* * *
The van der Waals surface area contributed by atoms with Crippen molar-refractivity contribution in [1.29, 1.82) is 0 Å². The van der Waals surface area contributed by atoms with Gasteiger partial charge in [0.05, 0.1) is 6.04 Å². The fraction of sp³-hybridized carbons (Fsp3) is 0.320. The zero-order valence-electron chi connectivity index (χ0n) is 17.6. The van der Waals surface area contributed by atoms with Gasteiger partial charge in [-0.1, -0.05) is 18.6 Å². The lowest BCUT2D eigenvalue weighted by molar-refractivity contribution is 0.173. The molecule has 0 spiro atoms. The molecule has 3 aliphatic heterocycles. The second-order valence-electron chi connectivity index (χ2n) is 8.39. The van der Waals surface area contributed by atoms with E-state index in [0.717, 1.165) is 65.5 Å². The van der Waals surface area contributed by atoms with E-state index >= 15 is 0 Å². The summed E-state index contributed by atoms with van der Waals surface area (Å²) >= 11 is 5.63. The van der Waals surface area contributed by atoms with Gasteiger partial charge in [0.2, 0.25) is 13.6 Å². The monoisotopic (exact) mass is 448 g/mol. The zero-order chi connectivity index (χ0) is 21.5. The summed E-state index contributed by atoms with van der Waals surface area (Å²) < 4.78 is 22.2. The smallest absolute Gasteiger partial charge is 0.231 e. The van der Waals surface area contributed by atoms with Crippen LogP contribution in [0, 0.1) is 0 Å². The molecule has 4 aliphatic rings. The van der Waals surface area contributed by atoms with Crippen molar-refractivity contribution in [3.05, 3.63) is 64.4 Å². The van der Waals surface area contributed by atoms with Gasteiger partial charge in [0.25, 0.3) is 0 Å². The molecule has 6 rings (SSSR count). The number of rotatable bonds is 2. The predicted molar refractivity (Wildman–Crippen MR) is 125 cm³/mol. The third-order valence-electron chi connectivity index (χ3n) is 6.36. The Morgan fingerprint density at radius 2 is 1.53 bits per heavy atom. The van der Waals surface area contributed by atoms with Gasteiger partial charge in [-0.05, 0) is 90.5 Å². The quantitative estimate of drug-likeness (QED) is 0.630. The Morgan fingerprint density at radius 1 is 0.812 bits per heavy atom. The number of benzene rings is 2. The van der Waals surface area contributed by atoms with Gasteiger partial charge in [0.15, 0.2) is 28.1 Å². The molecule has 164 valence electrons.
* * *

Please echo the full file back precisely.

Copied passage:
The van der Waals surface area contributed by atoms with Crippen molar-refractivity contribution in [1.29, 1.82) is 0 Å². The van der Waals surface area contributed by atoms with Gasteiger partial charge in [0.05, 0.1) is 6.04 Å². The fraction of sp³-hybridized carbons (Fsp3) is 0.320. The zero-order valence-electron chi connectivity index (χ0n) is 17.6. The van der Waals surface area contributed by atoms with Gasteiger partial charge in [-0.1, -0.05) is 18.6 Å². The lowest BCUT2D eigenvalue weighted by molar-refractivity contribution is 0.173. The molecule has 0 spiro atoms. The molecule has 3 aliphatic heterocycles. The second-order valence-electron chi connectivity index (χ2n) is 8.39. The van der Waals surface area contributed by atoms with E-state index in [0.717, 1.165) is 65.5 Å². The van der Waals surface area contributed by atoms with E-state index >= 15 is 0 Å². The summed E-state index contributed by atoms with van der Waals surface area (Å²) >= 11 is 5.63. The van der Waals surface area contributed by atoms with Gasteiger partial charge in [0.2, 0.25) is 13.6 Å². The monoisotopic (exact) mass is 448 g/mol. The zero-order chi connectivity index (χ0) is 21.5. The summed E-state index contributed by atoms with van der Waals surface area (Å²) < 4.78 is 22.2. The smallest absolute Gasteiger partial charge is 0.231 e. The van der Waals surface area contributed by atoms with Crippen LogP contribution in [0, 0.1) is 0 Å². The molecule has 4 aliphatic rings. The van der Waals surface area contributed by atoms with Crippen molar-refractivity contribution in [3.05, 3.63) is 64.4 Å². The van der Waals surface area contributed by atoms with Gasteiger partial charge in [0.25, 0.3) is 0 Å². The molecule has 6 rings (SSSR count). The number of rotatable bonds is 2. The predicted molar refractivity (Wildman–Crippen MR) is 125 cm³/mol. The third-order valence-electron chi connectivity index (χ3n) is 6.36. The Morgan fingerprint density at radius 2 is 1.53 bits per heavy atom. The van der Waals surface area contributed by atoms with Gasteiger partial charge in [-0.05, 0) is 90.5 Å². The quantitative estimate of drug-likeness (QED) is 0.630. The Morgan fingerprint density at radius 1 is 0.812 bits per heavy atom. The number of benzene rings is 2. The van der Waals surface area contributed by atoms with Gasteiger partial charge in [0.15, 0.2) is 28.1 Å². The molecule has 164 valence electrons.